U.S. Relations With China
More information about China is available on the China Country Page and from other Department of State publications and other sources listed at the end of this fact sheet.
The United States seeks to build a positive, cooperative, and comprehensive relationship with China by expanding areas of cooperation and addressing areas of disagreement, such as human rights and cybersecurity. The United States welcomes a strong, peaceful, and prosperous China playing a greater role in world affairs and seeks to advance practical cooperation with China. The annual Strategic and Economic Dialogue (S&ED) has served as a unique platform to promote bilateral understanding, expand consensus, discuss differences, build mutual trust, and increase cooperation. The strategic track of the S&ED has produced benefits for both countries through a wide range of joint projects and initiatives and expanded avenues for addressing common regional and global challenges such as proliferation concerns in Iran and North Korea, tensions between Sudan and South Sudan, climate change, environmental protection, and energy security. The United States has emphasized the need to enhance bilateral trust through increased high-level exchanges, formal dialogues, and expanded people-to-people ties. On November 10, 2014, President Obama announced a reciprocal visa validity arrangement with China, increasing the validity of short-term tourist and business visas issued to each other’s citizens from one to ten years, and increasing the validity of student and exchange visas from one to five years. The U.S. approach to China is an integral part of reinvigorated U.S. engagement with the Asia-Pacific region.
U.S. Assistance to China
U.S. assistance programs in China focus on four principal areas: supporting efforts on environmental protection and climate-change mitigation; advancing the rule of law and human rights; assisting Tibetan communities; and addressing the threat of pandemic diseases. U.S. support for transparency and governance crosses these sectors, supporting the development of environmental law, as well as a free, fair, and accessible justice system. Programs in each of these areas are targeted and directly address U.S. interests such as limiting the transmission of avian influenza, HIV/AIDS, and other diseases that pose threats to global security. Furthermore, such programs have been expanded with the addition of local Chinese resources, Programs in Tibetan areas of China support activities that preserve the distinct Tibetan culture and promote sustainable development and environmental conservation.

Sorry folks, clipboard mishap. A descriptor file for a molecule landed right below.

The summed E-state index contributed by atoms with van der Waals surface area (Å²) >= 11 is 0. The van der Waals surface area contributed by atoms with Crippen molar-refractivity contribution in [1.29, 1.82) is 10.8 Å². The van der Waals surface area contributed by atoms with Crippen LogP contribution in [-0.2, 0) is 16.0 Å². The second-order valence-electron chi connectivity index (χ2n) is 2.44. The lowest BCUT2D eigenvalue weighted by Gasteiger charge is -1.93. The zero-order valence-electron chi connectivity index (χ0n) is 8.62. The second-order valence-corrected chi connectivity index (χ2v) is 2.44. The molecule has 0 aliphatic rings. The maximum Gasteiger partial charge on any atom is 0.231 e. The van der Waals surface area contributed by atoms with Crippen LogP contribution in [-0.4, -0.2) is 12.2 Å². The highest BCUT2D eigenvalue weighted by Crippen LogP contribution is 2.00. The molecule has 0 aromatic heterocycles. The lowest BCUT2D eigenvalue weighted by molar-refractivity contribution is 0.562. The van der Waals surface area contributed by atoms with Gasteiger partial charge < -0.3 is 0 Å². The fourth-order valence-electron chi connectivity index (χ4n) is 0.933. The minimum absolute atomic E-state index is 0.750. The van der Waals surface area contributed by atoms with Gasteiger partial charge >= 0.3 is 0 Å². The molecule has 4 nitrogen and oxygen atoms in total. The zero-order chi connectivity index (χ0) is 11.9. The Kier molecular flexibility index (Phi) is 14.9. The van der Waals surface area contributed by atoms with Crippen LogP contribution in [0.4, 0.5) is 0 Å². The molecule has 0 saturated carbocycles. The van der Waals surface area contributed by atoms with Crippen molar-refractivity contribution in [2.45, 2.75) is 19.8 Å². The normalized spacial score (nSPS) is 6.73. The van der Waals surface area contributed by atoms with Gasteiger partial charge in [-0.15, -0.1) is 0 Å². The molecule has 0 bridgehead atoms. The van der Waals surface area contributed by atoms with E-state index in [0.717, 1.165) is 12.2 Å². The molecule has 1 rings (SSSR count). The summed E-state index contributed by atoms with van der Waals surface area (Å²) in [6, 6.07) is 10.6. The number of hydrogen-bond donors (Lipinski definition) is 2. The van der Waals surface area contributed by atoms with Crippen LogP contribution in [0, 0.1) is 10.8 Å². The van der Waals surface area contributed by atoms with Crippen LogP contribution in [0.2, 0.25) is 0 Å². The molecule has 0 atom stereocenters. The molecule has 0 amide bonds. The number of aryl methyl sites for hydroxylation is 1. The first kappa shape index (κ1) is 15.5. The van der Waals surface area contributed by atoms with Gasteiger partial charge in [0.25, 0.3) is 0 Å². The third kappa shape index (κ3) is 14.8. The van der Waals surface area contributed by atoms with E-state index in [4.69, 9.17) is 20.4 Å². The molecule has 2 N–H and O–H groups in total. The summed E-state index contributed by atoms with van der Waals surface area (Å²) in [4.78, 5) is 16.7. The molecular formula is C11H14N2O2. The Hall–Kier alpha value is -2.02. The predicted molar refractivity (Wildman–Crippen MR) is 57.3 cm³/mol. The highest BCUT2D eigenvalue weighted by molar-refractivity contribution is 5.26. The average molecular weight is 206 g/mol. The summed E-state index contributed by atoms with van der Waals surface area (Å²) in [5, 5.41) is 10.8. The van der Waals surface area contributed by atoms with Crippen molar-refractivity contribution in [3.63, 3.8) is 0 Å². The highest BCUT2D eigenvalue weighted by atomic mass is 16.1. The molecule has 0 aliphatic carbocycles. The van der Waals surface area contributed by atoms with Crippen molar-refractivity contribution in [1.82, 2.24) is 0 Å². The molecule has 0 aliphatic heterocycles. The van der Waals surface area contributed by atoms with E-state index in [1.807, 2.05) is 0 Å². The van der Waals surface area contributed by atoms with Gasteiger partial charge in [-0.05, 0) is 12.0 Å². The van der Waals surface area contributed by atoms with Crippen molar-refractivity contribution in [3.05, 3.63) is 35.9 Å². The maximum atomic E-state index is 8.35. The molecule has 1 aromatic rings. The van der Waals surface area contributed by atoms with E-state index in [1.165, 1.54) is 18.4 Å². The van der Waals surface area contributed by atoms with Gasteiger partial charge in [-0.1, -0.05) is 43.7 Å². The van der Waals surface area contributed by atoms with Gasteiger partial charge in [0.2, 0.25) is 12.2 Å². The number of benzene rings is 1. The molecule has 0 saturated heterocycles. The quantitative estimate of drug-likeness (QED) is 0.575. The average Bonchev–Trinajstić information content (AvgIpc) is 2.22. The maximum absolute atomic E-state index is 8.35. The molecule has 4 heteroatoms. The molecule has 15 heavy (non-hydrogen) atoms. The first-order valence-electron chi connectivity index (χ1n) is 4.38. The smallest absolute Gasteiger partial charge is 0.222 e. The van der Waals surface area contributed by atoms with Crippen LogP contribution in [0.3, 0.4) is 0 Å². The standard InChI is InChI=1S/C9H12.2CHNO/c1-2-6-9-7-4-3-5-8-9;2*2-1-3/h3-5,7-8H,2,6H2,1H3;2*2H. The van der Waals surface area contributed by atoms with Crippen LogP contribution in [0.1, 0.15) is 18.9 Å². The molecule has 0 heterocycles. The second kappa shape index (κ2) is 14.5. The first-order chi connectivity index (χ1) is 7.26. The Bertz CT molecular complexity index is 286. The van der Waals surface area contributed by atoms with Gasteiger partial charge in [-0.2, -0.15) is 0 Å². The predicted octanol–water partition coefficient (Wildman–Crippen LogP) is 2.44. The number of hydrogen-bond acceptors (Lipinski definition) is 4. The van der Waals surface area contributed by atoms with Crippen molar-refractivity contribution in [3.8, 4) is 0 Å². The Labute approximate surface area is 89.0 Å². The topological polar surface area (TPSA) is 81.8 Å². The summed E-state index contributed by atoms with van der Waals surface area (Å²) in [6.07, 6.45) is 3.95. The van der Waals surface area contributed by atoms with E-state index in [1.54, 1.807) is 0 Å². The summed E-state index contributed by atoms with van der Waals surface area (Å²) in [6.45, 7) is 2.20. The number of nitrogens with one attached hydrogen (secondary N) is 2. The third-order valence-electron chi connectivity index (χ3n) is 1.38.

Bilateral Economic Relations
The U.S. approach to its economic relations with China has two main elements: integrating China into the global, rules-based economic and trading system and expanding U.S. exporters' and investors' access to the Chinese market. Two-way trade between China and the United States has grown from $33 billion in 1992 to over $659 billion in goods in 2013. China is currently the third largest export market for U.S. goods (after Canada and Mexico), and the United States is China’s largest export market. The stock of U.S. foreign direct investment (FDI) in China was $65.8 billion in 2014, up from $54 billion in 2012, and remained primarily in the manufacturing sector. During the economic track of the June 2016 S&ED, the two countries announced measures to strengthen exchange rate reform, improve economic transparency, expand opportunities for U.S. firms in China, enhance global cooperation and international rules, and foster financial stability and reform. For more information see http://www.treasury.gov/initiatives/Pages/china.aspx.
China's Membership in International Organizations
The People's Republic of China assumed the China seat at the United Nations in 1971, replacing Taiwan, and is a permanent member of the UN Security Council. Over the years, China has become increasingly active in multilateral organizations, particularly the United Nations. China and the United States work closely with the international community to address threats to global security, including North Korea and Iran's nuclear programs.
China maintains an embassy in the United States at 3505 International Place, NW, Washington, DC 20008; Tel.: (202) 495-2266.
More information about China is available from the Department of State and other sources, some of which are listed here:
Department of State China Country Page
Department of State Key Officers List
CIA World Factbook China Page
U.S. Embassy: China
USAID China Page
Human Rights Reports
International Religious Freedom Reports
Trafficking in Persons Reports
Narcotics Control Reports
Investment Climate Statements
Office of the U.S. Trade Representative Countries Page
U.S. Census Bureau Foreign Trade Statistics
Export.gov International Offices Page
Library of Congress Country Studies
Travel and Business Information